September 23, 2004


National oceanic and atmospheric administration
Regulations law wouldn’t apply to NOAA under Senate measure

A law favored by business groups because it potentially makes it tougher for federal agencies to impose costly regulations wouldn’t apply to the National Oceanic and Atmospheric Administration (NOAA) if a Senate spending measure becomes law.

Business lobbyists were preparing to contest the provision in the Senate commerce, justice and state appropriations bill that would place NOAA’s research, data-collection and analytic efforts outside the reach of the Data Quality Act (DQA).

satellite image of hurricane karl courtesy of noaa
A provision in an appropriations bill would affect NOAA’s research and data-collection as it pertains to the Data Quality Act.

But it wasn’t clear at press time who was sponsoring the provision, or why it targets NOAA, which is responsible for tracking climate changes and managing fisheries.

The provision, slipped in at the last minute to the spending package, would make NOAA the only federal department exempt from the DQA.

That law, which Congress passed as part of a larger appropriations measure in 2000, has been embraced by industry groups because it allows stakeholders to challenge the information that agencies use to adopt rules.

Businesses, for example, could challenge the rules but not the information on which they were based before the passage of the DQA, which was signed by President Clinton.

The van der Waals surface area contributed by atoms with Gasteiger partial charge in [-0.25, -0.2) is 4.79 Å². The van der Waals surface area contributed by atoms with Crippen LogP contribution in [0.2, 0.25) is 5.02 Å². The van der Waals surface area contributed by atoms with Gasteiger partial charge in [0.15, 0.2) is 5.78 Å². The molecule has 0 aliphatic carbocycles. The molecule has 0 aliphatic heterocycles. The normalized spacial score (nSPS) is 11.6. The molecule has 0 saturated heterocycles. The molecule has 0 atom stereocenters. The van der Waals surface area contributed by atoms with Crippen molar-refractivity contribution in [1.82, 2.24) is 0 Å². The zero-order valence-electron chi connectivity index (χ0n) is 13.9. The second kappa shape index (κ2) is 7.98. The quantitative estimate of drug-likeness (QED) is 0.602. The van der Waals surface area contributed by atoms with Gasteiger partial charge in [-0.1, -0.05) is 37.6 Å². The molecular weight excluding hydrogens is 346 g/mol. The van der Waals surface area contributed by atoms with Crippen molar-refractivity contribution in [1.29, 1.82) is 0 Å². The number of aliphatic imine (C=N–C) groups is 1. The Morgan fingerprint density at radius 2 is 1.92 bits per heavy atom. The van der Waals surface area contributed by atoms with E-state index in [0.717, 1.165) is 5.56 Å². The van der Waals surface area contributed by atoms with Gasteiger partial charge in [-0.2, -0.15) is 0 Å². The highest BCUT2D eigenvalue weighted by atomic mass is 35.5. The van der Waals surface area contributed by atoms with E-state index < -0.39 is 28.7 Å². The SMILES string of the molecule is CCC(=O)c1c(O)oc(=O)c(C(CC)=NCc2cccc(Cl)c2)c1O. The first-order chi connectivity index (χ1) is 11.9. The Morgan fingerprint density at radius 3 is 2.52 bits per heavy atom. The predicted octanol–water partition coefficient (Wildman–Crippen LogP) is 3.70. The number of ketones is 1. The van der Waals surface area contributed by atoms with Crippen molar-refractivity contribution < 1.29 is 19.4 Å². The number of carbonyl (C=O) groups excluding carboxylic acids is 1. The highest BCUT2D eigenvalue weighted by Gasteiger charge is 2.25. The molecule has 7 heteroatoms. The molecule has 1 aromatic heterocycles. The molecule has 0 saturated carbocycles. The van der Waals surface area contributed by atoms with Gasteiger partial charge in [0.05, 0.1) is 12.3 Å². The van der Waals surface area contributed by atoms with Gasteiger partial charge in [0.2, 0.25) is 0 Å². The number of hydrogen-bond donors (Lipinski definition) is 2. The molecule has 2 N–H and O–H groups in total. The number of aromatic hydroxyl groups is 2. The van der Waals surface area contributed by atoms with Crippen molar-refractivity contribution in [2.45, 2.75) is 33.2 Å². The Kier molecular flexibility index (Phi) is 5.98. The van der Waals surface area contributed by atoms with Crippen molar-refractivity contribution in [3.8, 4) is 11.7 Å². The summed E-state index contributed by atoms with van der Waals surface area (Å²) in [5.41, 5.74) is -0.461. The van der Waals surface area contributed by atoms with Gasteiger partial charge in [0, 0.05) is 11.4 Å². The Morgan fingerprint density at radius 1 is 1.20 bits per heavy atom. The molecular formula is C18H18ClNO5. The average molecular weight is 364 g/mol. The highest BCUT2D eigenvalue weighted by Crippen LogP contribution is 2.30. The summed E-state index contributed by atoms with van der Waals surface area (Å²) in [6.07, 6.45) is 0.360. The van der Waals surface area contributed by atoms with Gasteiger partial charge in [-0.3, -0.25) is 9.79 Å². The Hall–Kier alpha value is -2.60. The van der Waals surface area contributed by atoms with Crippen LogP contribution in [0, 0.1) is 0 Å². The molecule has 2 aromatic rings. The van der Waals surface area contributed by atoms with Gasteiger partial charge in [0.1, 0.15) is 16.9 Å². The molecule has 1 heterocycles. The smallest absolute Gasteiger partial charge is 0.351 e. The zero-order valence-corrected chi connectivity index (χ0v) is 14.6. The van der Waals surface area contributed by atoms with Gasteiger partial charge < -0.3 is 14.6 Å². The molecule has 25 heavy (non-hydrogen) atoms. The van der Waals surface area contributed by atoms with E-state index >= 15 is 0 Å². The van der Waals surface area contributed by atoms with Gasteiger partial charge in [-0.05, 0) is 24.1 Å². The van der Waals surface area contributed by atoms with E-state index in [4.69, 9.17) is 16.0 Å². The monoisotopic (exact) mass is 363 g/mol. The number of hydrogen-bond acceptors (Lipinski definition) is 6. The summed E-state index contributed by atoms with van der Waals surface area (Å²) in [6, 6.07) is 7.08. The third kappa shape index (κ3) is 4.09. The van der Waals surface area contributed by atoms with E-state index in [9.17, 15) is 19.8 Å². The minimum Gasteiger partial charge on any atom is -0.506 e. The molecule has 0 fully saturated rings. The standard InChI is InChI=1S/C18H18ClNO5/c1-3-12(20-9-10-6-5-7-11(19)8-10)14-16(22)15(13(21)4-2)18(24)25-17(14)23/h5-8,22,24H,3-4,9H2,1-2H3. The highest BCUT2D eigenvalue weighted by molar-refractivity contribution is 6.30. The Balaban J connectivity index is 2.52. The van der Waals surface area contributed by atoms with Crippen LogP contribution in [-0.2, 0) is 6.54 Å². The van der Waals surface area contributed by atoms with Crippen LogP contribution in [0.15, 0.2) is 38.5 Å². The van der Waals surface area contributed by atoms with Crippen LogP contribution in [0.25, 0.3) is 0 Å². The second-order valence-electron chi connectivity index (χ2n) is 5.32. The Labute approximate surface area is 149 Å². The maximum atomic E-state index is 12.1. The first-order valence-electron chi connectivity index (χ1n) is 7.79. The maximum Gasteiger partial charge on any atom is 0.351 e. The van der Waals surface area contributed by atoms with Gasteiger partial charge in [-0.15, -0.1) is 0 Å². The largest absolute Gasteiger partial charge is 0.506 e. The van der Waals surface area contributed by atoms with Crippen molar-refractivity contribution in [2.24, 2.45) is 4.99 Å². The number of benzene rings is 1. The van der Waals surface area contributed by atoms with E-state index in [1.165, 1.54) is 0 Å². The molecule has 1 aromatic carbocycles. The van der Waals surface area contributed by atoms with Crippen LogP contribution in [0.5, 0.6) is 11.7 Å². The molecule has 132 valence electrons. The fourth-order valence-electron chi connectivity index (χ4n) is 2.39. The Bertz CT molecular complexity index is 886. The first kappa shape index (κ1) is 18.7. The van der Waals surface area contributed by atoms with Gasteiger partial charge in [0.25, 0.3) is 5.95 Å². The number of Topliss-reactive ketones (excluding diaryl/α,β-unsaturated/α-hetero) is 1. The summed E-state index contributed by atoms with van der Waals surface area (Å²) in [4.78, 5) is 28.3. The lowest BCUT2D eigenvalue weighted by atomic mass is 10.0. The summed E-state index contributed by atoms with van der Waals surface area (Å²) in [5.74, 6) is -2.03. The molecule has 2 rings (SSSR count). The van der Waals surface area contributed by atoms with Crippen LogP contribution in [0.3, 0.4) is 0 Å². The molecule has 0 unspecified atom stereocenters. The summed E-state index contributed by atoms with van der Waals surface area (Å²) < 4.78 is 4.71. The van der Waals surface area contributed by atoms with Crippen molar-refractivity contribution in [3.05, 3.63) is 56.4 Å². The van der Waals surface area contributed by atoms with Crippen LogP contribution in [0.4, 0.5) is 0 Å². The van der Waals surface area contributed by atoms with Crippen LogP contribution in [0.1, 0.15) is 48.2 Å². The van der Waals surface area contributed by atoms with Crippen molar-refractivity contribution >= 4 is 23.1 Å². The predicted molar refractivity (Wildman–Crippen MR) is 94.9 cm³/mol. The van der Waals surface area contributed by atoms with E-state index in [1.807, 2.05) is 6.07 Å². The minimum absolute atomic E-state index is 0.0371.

“The right likes it because it tries to introduce sound science into the process,” said one energy lobbyist who favors the act.

An Aug. 16 article in The Washington Post reported that in the first 20 months since the act was fully implemented, it had been used mostly by industry. Of the 39 petitions filed that sought more than technical changes to agency rules, 32 were filed by regulated industries.

Environmental and consumer-advocacy groups, meanwhile, say the DQA, as implemented by the Bush administration, raises the bar too high when it comes to creating a new rule to address a problem.

OMB Watch, a nonprofit group that monitors the White House Office of Management and Budget, calls the DQA “industry’s tool to distort science and block needed protections.”

“It’s unnecessary,” said Sean Moulton, a senior policy analyst at OMB Watch. “What it does is add another bureaucratic layer to an already overloaded and slow regulatory process.”

Several sources said they doubted that the provision exempting NOAA would survive a conference with the House. The White House seems likely to oppose it, and it wasn’t clear at press time who its chief advocates were.

“We didn’t seek the exemption. We believe in the quality of our science and we are willing to open it up to scrutiny,” said Scott Rayder, the chief of staff to NOAA Administrator Conrad Lautenbacher, a retired Navy vice admiral.

NOAA’s mission includes monitoring and researching changes in the atmosphere, including weather patterns and ozone holes. NOAA also manages and conserves coastal and marine resources. Its fisheries division regulates an $80 billion industry.

The website for the Center for Regulatory Effectiveness (CRE), a group founded in 1996 to provide analyses of agency regulations and a strong advocate of the DQA, speculated that the provision was put in by advocates who want to impose new emissions requirements on companies in response to concerns about global warming.

“By exempting NOAA, this provision will prevent an honest evaluation of the science of climate change from occurring and ensure that future policy decisions are based not on sound science but rather on junk science,” a posting on the site said.

Others suggested that the provision was put into the bill as a possible aid to fisheries.

According to the CRE, only two petitions have been filed at NOAA using the DQA. Both related to the management of fisheries in the Northeast and were filed by industry groups.